Asylum based schools for men only 1930 majority of male graduates of nursing programs were from state mental hospital vs. 1% in general nursing programs 1960’s 15% nursing schools accepted male students 1981 Mississippi University for Women Mills School of Nursing for Men at New York’s Bellevue Hospital-psychiatric institution, and McLean Asylum Training School (Mackintosh, 1997) Bullet#1-Bellvue in NYC Bullet#2-men were considered more appropriate in stereotypical masculine roles that required physical strength Bullet #3-appealed to Supreme Court-lost battle for exclusion-attempted to claim that women were adversely affected by the presence of men in nursing program Bullet#5-why were schools of nursing not required to ince enrollment-WERE NOT A PROTECTED CLASS No comparable studies of this research topic were identified in the professional literature Was able to identify many related themes to men’s experiences in nursing that included: Men in nursing history Role strain Tokenism Stereotyping Recent examples of gender bias Educational bias was another significant theme and because of my audience today am going to present briefly this theme as well as the unique experience of men in nursing education 3/25/2017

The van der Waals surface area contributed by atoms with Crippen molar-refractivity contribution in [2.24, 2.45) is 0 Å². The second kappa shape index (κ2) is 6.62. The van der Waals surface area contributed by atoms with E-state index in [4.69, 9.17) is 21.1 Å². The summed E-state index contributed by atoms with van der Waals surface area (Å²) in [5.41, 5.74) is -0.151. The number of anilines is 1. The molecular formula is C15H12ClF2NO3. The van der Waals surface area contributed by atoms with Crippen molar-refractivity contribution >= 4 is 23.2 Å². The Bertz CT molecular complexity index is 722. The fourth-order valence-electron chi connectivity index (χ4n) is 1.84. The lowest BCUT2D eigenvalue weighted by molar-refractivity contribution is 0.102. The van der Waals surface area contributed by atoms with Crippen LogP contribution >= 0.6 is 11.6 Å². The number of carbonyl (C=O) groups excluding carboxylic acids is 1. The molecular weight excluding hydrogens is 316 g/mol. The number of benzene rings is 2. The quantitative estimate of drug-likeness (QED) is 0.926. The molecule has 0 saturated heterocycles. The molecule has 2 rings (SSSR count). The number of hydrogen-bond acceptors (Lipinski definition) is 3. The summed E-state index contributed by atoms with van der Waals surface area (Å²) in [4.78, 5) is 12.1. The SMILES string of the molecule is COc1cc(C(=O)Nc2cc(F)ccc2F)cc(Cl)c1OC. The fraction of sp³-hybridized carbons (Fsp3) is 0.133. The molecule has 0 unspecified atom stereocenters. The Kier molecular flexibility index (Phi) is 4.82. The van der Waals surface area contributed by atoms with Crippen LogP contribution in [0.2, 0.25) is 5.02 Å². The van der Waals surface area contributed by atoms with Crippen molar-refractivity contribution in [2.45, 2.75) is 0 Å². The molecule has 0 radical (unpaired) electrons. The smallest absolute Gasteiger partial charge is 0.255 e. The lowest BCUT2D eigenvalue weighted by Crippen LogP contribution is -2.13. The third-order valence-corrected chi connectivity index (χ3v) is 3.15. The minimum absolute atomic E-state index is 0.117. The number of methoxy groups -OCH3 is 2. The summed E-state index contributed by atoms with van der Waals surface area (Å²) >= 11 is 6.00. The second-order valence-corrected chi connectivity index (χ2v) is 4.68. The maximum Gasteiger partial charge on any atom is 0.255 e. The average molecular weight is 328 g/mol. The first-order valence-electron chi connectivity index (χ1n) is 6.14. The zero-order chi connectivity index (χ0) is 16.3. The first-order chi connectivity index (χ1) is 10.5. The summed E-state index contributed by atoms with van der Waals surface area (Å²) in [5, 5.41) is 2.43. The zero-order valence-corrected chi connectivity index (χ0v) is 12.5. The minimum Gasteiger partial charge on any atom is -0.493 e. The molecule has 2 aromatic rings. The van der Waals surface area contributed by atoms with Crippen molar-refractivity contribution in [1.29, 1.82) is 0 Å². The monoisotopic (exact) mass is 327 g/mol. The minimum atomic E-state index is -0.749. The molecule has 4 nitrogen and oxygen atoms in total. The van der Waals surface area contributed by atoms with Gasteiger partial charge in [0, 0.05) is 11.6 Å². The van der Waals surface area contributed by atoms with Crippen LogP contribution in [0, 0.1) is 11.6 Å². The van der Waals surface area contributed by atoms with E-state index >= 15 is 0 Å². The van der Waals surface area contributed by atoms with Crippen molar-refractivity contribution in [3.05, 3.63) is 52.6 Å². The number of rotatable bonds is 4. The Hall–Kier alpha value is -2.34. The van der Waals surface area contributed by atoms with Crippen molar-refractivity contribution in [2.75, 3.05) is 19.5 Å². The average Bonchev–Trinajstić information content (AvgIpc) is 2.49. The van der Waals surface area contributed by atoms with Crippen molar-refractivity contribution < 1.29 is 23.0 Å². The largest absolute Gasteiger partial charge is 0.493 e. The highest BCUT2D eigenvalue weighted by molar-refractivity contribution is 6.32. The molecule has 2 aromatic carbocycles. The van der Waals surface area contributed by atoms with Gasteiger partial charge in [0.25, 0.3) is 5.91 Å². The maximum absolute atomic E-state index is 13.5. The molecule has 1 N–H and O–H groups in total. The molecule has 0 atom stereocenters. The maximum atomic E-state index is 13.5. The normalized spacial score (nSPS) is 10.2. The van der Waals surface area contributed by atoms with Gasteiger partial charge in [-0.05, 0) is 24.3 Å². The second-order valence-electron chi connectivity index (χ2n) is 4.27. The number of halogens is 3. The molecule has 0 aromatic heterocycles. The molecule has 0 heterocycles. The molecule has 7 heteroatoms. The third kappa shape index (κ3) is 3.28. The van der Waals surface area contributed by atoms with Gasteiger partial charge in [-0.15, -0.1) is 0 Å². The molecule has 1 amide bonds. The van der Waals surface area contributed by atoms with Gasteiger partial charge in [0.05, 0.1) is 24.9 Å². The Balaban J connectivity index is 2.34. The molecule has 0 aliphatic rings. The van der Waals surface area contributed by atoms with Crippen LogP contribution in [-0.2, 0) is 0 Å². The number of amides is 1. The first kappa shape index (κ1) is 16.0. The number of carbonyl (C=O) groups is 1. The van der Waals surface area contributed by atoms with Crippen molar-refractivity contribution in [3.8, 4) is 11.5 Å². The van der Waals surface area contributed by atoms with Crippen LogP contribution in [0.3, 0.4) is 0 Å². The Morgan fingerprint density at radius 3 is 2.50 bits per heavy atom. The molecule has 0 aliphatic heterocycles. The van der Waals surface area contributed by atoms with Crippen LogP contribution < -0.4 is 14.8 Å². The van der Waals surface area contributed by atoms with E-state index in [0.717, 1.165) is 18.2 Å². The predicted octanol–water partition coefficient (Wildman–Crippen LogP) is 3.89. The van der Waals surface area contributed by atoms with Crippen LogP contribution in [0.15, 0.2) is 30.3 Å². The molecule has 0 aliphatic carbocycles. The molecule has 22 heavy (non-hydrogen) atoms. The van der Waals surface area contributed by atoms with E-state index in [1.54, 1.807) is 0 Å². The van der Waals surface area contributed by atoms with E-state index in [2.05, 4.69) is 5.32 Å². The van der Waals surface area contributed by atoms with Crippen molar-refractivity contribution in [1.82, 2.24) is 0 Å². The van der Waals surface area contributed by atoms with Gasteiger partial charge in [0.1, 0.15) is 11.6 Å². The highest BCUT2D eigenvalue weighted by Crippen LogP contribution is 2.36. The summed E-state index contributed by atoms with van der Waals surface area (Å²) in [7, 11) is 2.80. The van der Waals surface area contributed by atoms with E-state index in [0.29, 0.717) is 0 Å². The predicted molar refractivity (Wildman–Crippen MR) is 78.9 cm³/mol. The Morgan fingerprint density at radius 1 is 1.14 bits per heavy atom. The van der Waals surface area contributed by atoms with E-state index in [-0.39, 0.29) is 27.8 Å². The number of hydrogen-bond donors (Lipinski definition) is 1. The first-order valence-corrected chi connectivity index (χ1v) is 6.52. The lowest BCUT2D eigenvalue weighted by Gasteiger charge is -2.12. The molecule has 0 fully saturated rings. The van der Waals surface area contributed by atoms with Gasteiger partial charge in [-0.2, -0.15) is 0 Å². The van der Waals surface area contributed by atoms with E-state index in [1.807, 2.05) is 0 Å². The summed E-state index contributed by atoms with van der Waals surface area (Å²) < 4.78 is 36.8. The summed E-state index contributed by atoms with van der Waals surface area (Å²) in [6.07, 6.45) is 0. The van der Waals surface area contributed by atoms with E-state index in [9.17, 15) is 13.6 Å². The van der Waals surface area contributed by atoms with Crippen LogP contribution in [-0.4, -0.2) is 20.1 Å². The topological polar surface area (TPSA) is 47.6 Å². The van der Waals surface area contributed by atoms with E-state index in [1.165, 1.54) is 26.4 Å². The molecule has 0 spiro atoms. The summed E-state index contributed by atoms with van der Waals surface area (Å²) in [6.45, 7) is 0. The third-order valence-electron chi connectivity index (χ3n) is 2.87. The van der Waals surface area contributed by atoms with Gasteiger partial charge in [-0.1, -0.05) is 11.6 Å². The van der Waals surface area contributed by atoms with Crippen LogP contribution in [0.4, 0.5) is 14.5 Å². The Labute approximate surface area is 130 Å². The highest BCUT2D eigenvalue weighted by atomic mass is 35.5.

18 Current Nursing Textbook Bias
Potter & Perry “Fundamentals in Nursing 6th ed Widely used textbook for first year nursing students Milestones in Nursing History” table begins with this entry: “300 AD Entry of women into nursing” Men were caregivers in ancient Greece and Rome almost 1000 years earlier The rest of the table emphasizes women’s contributions and includes only a brief reference to the various hospital Brothers orders of the middle ages 3/25/2017